'Obscene' Gravity Must Be Repealed, Says Harman

THE government is to repeal the law of gravity because quite a lot of people don't like it anymore.

Labour's deputy leader Harriet Harman said millions of ordinary people were furious that the universal force holding everything in place had been able to get away with it for so long.

She told the BBC's Andrew Marr Show: "Gravity might be enforceable in a court of law, or the universe, but it is not enforceable in the court of public opinion, and that is where the government steps in.

"People in this country want to know why heavy things don't just float about on the breeze like helium-filled balloons.

"Meanwhile ordinary families are dreading September and the prospect of millions of ripe, juicy apples bouncing off their hard-working skulls."

Ms Harman hinted that other universal constants may have to be reviewed, insisting the majority of taxpayers now think the speed of light is 'out of control'.

Clicking her fingers, she added: "It's that quick. In fact it might even be quicker than that. Do we really want light whizzing about the place in such a selfish and irresponsible manner?"

But British businesses have warned they may quit the country if heavy things are just going to float around in mid-air.

A spokesman for JCB, the JCB manufacturers, said: "A 20 tonne earth mover is of little use if it's suspended 40 feet above the earth it's supposed to be moving. You just can't get any purchase."

Bill McKay, professor of contractual physics at Reading University, said: "Let me try to explain this in layman's terms. Harriet Harman is an unbearably ghastly human being who will say and do anything to become leader of the Labour Party."

Sign up now to get
The Daily Mash
free Headlines email – every weekday

Ryanair Planes To Smell Strongly Of Urine And Faeces

BUDGET airline Ryanair is to introduce the overwhelming stench of bodily waste to its 145 routes across Europe.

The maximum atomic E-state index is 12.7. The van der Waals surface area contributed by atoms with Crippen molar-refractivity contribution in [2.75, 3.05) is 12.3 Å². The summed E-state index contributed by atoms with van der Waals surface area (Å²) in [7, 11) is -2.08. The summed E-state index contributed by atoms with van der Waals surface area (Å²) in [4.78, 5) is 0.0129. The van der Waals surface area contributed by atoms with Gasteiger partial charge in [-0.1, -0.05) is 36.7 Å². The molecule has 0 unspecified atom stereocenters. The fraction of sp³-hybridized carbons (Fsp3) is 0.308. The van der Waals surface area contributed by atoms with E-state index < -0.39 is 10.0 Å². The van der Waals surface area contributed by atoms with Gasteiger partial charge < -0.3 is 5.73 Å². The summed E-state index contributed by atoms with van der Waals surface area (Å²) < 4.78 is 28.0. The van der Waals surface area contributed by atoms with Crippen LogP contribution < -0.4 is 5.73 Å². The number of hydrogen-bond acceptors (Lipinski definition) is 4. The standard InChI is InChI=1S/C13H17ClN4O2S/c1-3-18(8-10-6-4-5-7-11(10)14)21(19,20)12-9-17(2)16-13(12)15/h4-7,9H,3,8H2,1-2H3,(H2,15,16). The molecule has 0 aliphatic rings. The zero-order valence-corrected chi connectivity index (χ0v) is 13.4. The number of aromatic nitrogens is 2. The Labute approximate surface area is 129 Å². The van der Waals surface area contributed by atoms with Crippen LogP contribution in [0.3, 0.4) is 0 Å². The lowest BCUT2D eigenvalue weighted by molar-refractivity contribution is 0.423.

The company said that by removing the toilets, adding extra seats and transforming its planes into flying cesspits it was simply keeping pace with customer expectations.

Chief executive Michael O'Leary said: "Passengers should feel free to urinate on their seats or into a cup which they can then hand to the cabin crew who will be going up and down the aisle with a couple of buckets.

"Inevitably, given the nature of air travel, there will be some spillage, but the whole point of this policy is to make sure the aircraft is awash with as much human waste as possible.

"Anyone who has to expel solids can either turn round in their seat and try and squeeze it into the little magazine pocket, or they can take the magazine and squat in the aisle for a few minutes if that's more comfortable."

He added: "As always, Ryanair's first priority is the health and safety of our staff so we will be giving them climbing boots and crampons so they don't keep slipping in all that fresh dung."

Tom Logan, a frequent flyer from London, said: "I'm really looking forward to loading up on curry and Guinness and then going off like a muck spreader the next time I fly to Bratislava."

A spokesman for rivals easyJet said: "Letting people shit and piss all over the plane… no, I don't think we'll be doing that."